Van drivers are currently underestimating the range of electric vans, and many are worried that they will be out of pocket for charging costs on company-owned vehicles.
Ford’s latest Go Electric report has found that, despite electric vehicles becoming increasingly commonplace on the road, knowledge on electric vans is lagging behind that of cars.
With loads altering driving ranges significantly, van drivers surveyed reckon that the average range for electric models is less than 70 miles.
Issues stemming from this include time management pressures, with almost half of those surveyed believing they wouldn’t be able to fit in charging times around their work and delivery schedules.
This could be exacerbated by a belief that lack of workplace charges is an issue, while more than half don’t have access to a charge point at home. As well as that, more than 40% of van drivers didn’t know how to charge an electric van.
Seven out of 10 drivers surveyed were concerned about being left out of pocket with an electric van, unsure of how they would be reimbursed for electric costs when charging at home.
This is against a backdrop of increasing numbers of electric vans hitting the road as companies look to transition to a greener fleet, and switch to electric vehicles ahead of the 2030 ban on the sale of new internal combustion powered vans.
The questions aren’t just being asked by drivers, but by fleet operators too. The Association of Fleet Professionals (AFP) discussed the complex issues at its annual conference earlier this year.
The main topic was how to tackle the infrastructure required to make the switch to electric vans, including home or depot charging, and how to include recharging during the day if required.
“You need to de-risk the process and recognise the transition process. So it’s important to optimise the infrastructure build at the lowest cost possible. Much of the sum spent is under the ground - such as trenches and substations - so make sure what you put down is correct. Because you don't want to keep digging up your depots and causing disruption to your operations because your initial plans were out.”
Alex Potts, Head of Sales at bp pulse Although depot charging is undoubtedly an important factor in fleet infrastructure, easily controlled by the business, it is unlikely to cover all charging requirements.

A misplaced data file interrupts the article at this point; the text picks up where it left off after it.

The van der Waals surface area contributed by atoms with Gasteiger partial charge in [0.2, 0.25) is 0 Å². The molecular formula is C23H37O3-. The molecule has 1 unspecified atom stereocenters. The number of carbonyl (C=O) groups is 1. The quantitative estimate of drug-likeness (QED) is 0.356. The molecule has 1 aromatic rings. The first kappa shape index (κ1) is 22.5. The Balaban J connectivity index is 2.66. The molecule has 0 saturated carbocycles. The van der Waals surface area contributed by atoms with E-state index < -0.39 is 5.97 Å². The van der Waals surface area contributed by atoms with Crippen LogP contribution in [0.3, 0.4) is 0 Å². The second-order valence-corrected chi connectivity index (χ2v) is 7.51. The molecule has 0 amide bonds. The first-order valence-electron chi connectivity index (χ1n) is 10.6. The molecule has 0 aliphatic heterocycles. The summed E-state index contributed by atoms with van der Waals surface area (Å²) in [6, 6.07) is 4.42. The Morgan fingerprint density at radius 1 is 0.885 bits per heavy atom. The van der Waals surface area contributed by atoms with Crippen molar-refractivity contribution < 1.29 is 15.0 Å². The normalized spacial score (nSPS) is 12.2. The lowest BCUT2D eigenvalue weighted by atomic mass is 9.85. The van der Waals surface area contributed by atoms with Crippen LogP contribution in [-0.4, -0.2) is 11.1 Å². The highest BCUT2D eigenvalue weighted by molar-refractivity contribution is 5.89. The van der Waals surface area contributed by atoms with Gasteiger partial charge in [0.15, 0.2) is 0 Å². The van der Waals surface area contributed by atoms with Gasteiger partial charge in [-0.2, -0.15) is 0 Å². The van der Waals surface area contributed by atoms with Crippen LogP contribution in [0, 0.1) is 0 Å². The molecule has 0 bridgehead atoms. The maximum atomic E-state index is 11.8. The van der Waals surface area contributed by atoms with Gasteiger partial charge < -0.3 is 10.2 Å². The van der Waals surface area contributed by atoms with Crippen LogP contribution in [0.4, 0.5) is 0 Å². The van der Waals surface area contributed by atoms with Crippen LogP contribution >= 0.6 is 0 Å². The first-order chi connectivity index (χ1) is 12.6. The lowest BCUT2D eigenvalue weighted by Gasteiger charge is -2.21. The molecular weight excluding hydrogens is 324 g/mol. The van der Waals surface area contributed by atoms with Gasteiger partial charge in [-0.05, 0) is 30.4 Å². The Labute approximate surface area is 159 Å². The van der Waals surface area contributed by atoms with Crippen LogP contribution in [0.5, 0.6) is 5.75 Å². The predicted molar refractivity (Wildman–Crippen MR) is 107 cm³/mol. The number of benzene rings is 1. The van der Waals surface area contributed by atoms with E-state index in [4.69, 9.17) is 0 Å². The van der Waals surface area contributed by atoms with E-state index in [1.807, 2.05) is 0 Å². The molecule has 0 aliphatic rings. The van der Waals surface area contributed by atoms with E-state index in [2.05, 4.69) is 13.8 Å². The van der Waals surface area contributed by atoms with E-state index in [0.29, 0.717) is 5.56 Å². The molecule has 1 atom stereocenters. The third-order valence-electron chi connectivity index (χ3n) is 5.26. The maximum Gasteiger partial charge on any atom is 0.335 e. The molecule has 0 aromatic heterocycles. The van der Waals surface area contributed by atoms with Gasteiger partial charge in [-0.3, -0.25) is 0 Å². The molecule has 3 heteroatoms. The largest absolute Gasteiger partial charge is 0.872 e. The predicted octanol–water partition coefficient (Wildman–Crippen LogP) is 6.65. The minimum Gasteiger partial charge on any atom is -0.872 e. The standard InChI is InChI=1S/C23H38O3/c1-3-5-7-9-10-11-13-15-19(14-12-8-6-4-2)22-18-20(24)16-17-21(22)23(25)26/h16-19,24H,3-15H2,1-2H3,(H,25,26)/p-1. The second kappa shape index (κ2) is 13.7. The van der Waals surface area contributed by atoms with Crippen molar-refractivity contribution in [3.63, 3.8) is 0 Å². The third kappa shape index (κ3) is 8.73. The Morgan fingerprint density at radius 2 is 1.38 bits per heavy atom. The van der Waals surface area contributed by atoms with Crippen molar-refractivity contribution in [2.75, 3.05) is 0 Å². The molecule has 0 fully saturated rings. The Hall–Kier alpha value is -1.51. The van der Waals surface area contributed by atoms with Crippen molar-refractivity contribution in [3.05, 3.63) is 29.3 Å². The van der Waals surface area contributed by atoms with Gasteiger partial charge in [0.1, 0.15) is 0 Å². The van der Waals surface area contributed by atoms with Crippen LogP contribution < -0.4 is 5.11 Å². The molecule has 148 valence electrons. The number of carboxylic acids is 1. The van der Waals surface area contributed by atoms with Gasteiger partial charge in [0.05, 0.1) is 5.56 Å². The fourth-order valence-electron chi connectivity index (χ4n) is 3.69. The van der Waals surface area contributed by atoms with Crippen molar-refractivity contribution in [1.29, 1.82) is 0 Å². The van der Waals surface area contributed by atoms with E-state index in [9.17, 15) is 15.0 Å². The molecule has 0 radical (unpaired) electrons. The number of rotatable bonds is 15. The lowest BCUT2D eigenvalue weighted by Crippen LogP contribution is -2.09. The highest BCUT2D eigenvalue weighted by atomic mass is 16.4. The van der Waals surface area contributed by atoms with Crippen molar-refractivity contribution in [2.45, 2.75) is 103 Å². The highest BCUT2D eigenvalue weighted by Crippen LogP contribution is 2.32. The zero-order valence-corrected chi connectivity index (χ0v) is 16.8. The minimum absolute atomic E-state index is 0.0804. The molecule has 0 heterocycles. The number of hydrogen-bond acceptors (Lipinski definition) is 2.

“The upfront cost of a home charge point can be expensive, but allowing drivers to charge at home will pay for itself sooner than most people think.
"Factoring in downtime, on average a home charger pays for itself after 5,000 miles, and thereafter you’ll be saving around £170 for every 1,000 miles by charging at home, as opposed to charging in public.
“Not only that, it’s where drivers want to charge. We’ve heard stories of drivers sitting in car parks late at night because that’s the only way for them to charge their vehicles. If businesses get their EV strategies wrong, they will lose drivers to competitors that get it right. We’ve seen this happen. Businesses need to consider what’s best for their drivers.”
Ashley Tate, CEO of EV charging solution provider Mina Education is an important factor according to the AFP, with chair Paul Hollick saying:
“In terms of the EV transition, we are seeing a lot of attention given to public charging – to whether it can be easily accessed, its costs, compatibility with apps and so on – but comparatively little is being said about home charging.
“However, we are hearing from our members that drivers often don’t know much about home charging beyond how to connect their vehicle. It does seem to be an area where parties such as employers, manufacturers, charging providers and organisations such as the AFP need to fill the gap. Simply, knowing a few basics will help drivers to get the most out of their electric car or van, as well as keeping costs low.”
Mandy Dean, Commercial Vehicle Director, Ford of Britain, adds:
“With the Ford Transit being the best-selling vehicle in the UK, tackling the concerns of Britain's workforce is an important task in helping the nation go green and make the switch to electric. Understanding people’s perceptions of electric vehicles is vital to making sure we’re all on board, including within the vital commercial vehicle segment which is so important for keeping the UK’s economy growing.”
View Our Latest Blog Posts